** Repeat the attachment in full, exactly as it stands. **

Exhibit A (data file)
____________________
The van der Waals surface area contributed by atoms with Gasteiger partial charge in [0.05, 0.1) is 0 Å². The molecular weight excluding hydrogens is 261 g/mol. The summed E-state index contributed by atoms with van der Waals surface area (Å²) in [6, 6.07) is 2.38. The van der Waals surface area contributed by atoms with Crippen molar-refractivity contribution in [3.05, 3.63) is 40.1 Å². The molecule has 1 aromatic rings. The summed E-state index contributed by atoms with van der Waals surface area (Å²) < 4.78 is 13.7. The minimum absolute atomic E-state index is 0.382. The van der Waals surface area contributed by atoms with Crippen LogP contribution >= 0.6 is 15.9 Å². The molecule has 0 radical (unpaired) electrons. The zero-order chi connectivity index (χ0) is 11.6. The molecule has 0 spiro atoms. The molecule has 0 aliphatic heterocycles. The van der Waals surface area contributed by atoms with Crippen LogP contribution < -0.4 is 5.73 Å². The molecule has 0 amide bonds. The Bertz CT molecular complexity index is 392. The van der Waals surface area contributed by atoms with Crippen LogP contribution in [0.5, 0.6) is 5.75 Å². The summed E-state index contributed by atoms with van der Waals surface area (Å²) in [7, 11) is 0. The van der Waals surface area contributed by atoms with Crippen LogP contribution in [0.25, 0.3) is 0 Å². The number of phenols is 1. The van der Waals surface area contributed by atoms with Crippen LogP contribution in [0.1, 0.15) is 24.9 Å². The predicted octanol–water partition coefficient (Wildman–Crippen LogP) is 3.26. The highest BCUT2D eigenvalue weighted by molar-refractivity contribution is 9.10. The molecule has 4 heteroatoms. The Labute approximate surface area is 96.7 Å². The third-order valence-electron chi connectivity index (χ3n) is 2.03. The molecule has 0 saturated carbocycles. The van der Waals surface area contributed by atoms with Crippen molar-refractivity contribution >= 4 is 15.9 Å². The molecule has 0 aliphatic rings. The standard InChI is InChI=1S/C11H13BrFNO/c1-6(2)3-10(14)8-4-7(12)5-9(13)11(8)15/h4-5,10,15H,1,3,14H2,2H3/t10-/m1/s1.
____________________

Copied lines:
The van der Waals surface area contributed by atoms with Gasteiger partial charge in [0.05, 0.1) is 0 Å². The molecular weight excluding hydrogens is 261 g/mol. The summed E-state index contributed by atoms with van der Waals surface area (Å²) in [6, 6.07) is 2.38. The van der Waals surface area contributed by atoms with Crippen molar-refractivity contribution in [3.05, 3.63) is 40.1 Å². The molecule has 1 aromatic rings. The summed E-state index contributed by atoms with van der Waals surface area (Å²) < 4.78 is 13.7. The minimum absolute atomic E-state index is 0.382. The van der Waals surface area contributed by atoms with Crippen LogP contribution >= 0.6 is 15.9 Å². The molecule has 0 radical (unpaired) electrons. The zero-order chi connectivity index (χ0) is 11.6. The molecule has 0 spiro atoms. The molecule has 0 aliphatic heterocycles. The van der Waals surface area contributed by atoms with Crippen LogP contribution < -0.4 is 5.73 Å². The molecule has 0 amide bonds. The Bertz CT molecular complexity index is 392. The van der Waals surface area contributed by atoms with Crippen LogP contribution in [0.5, 0.6) is 5.75 Å². The summed E-state index contributed by atoms with van der Waals surface area (Å²) in [7, 11) is 0. The van der Waals surface area contributed by atoms with Crippen LogP contribution in [0.25, 0.3) is 0 Å². The number of phenols is 1. The van der Waals surface area contributed by atoms with Crippen LogP contribution in [0.1, 0.15) is 24.9 Å². The predicted octanol–water partition coefficient (Wildman–Crippen LogP) is 3.26. The highest BCUT2D eigenvalue weighted by molar-refractivity contribution is 9.10. The molecule has 4 heteroatoms. The Labute approximate surface area is 96.7 Å². The third-order valence-electron chi connectivity index (χ3n) is 2.03. The molecule has 0 saturated carbocycles. The van der Waals surface area contributed by atoms with Crippen molar-refractivity contribution >= 4 is 15.9 Å². The molecule has 0 aliphatic rings. The standard InChI is InChI=1S/C11H13BrFNO/c1-6(2)3-10(14)8-4-7(12)5-9(13)11(8)15/h4-5,10,15H,1,3,14H2,2H3/t10-/m1/s1.